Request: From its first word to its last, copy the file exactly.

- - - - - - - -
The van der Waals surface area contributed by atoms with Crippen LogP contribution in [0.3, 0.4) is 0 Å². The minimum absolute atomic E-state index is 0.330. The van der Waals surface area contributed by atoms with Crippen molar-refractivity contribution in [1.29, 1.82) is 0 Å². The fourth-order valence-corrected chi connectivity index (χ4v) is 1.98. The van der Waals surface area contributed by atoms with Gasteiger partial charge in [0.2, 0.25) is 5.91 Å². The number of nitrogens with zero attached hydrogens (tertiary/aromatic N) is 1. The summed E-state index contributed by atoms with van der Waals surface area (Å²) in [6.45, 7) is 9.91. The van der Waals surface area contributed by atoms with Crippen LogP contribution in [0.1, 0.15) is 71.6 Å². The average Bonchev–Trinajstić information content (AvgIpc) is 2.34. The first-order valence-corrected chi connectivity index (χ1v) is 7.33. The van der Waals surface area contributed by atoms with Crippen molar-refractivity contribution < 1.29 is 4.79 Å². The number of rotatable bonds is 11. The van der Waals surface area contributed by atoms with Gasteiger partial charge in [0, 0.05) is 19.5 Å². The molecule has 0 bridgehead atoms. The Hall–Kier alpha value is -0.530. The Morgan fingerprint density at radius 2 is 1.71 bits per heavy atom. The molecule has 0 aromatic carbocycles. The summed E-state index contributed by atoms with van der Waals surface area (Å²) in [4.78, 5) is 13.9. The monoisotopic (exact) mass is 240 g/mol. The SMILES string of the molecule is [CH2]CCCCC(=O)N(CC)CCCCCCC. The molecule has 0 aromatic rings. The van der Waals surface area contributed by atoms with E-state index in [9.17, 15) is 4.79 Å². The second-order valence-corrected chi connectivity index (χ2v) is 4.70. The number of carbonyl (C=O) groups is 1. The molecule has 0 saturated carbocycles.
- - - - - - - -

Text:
The van der Waals surface area contributed by atoms with Crippen LogP contribution in [0.3, 0.4) is 0 Å². The minimum absolute atomic E-state index is 0.330. The van der Waals surface area contributed by atoms with Crippen molar-refractivity contribution in [1.29, 1.82) is 0 Å². The fourth-order valence-corrected chi connectivity index (χ4v) is 1.98. The van der Waals surface area contributed by atoms with Gasteiger partial charge in [0.2, 0.25) is 5.91 Å². The number of nitrogens with zero attached hydrogens (tertiary/aromatic N) is 1. The summed E-state index contributed by atoms with van der Waals surface area (Å²) in [6.45, 7) is 9.91. The van der Waals surface area contributed by atoms with Crippen LogP contribution in [0.1, 0.15) is 71.6 Å². The average Bonchev–Trinajstić information content (AvgIpc) is 2.34. The first-order valence-corrected chi connectivity index (χ1v) is 7.33. The van der Waals surface area contributed by atoms with Crippen molar-refractivity contribution < 1.29 is 4.79 Å². The number of rotatable bonds is 11. The van der Waals surface area contributed by atoms with Gasteiger partial charge in [0, 0.05) is 19.5 Å². The molecule has 0 bridgehead atoms. The Hall–Kier alpha value is -0.530. The Morgan fingerprint density at radius 2 is 1.71 bits per heavy atom. The molecule has 0 aromatic carbocycles. The summed E-state index contributed by atoms with van der Waals surface area (Å²) in [4.78, 5) is 13.9. The monoisotopic (exact) mass is 240 g/mol. The SMILES string of the molecule is [CH2]CCCCC(=O)N(CC)CCCCCCC. The molecule has 0 aromatic rings. The van der Waals surface area contributed by atoms with E-state index in [9.17, 15) is 4.79 Å². The second-order valence-corrected chi connectivity index (χ2v) is 4.70. The number of carbonyl (C=O) groups is 1. The molecule has 0 saturated carbocycles.